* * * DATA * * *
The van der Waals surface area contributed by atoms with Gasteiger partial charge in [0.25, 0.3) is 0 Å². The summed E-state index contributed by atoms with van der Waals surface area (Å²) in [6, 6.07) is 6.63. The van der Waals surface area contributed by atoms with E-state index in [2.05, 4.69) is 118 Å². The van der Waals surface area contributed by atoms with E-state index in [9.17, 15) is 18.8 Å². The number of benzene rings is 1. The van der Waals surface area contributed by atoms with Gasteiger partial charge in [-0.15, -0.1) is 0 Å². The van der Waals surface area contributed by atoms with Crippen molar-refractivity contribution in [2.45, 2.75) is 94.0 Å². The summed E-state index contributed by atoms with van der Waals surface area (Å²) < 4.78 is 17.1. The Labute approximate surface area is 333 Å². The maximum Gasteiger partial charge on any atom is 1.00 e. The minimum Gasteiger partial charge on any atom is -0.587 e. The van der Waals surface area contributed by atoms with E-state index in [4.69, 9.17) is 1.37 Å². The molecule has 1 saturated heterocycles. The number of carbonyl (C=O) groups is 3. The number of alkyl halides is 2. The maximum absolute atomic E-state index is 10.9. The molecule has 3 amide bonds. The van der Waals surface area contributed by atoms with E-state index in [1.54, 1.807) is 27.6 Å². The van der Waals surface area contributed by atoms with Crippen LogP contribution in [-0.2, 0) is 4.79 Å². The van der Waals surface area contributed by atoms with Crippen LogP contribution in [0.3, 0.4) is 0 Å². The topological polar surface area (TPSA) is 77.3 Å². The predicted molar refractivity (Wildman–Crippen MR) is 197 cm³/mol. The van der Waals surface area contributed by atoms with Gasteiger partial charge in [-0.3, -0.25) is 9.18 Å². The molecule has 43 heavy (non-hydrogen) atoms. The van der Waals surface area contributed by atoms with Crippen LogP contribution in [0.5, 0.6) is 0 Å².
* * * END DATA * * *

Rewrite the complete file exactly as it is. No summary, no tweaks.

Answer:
The van der Waals surface area contributed by atoms with Gasteiger partial charge in [0.25, 0.3) is 0 Å². The summed E-state index contributed by atoms with van der Waals surface area (Å²) in [6, 6.07) is 6.63. The van der Waals surface area contributed by atoms with E-state index in [2.05, 4.69) is 118 Å². The van der Waals surface area contributed by atoms with E-state index in [9.17, 15) is 18.8 Å². The number of benzene rings is 1. The van der Waals surface area contributed by atoms with Gasteiger partial charge in [-0.15, -0.1) is 0 Å². The van der Waals surface area contributed by atoms with Crippen molar-refractivity contribution in [2.45, 2.75) is 94.0 Å². The summed E-state index contributed by atoms with van der Waals surface area (Å²) < 4.78 is 17.1. The Labute approximate surface area is 333 Å². The maximum Gasteiger partial charge on any atom is 1.00 e. The minimum Gasteiger partial charge on any atom is -0.587 e. The van der Waals surface area contributed by atoms with E-state index in [4.69, 9.17) is 1.37 Å². The molecule has 1 saturated heterocycles. The number of carbonyl (C=O) groups is 3. The number of alkyl halides is 2. The maximum absolute atomic E-state index is 10.9. The molecule has 3 amide bonds. The van der Waals surface area contributed by atoms with E-state index in [1.54, 1.807) is 27.6 Å². The van der Waals surface area contributed by atoms with Crippen LogP contribution in [-0.2, 0) is 4.79 Å². The van der Waals surface area contributed by atoms with Crippen LogP contribution in [0.3, 0.4) is 0 Å². The topological polar surface area (TPSA) is 77.3 Å². The predicted molar refractivity (Wildman–Crippen MR) is 197 cm³/mol. The van der Waals surface area contributed by atoms with Gasteiger partial charge in [-0.3, -0.25) is 9.18 Å². The molecule has 43 heavy (non-hydrogen) atoms. The van der Waals surface area contributed by atoms with Crippen LogP contribution in [0.5, 0.6) is 0 Å².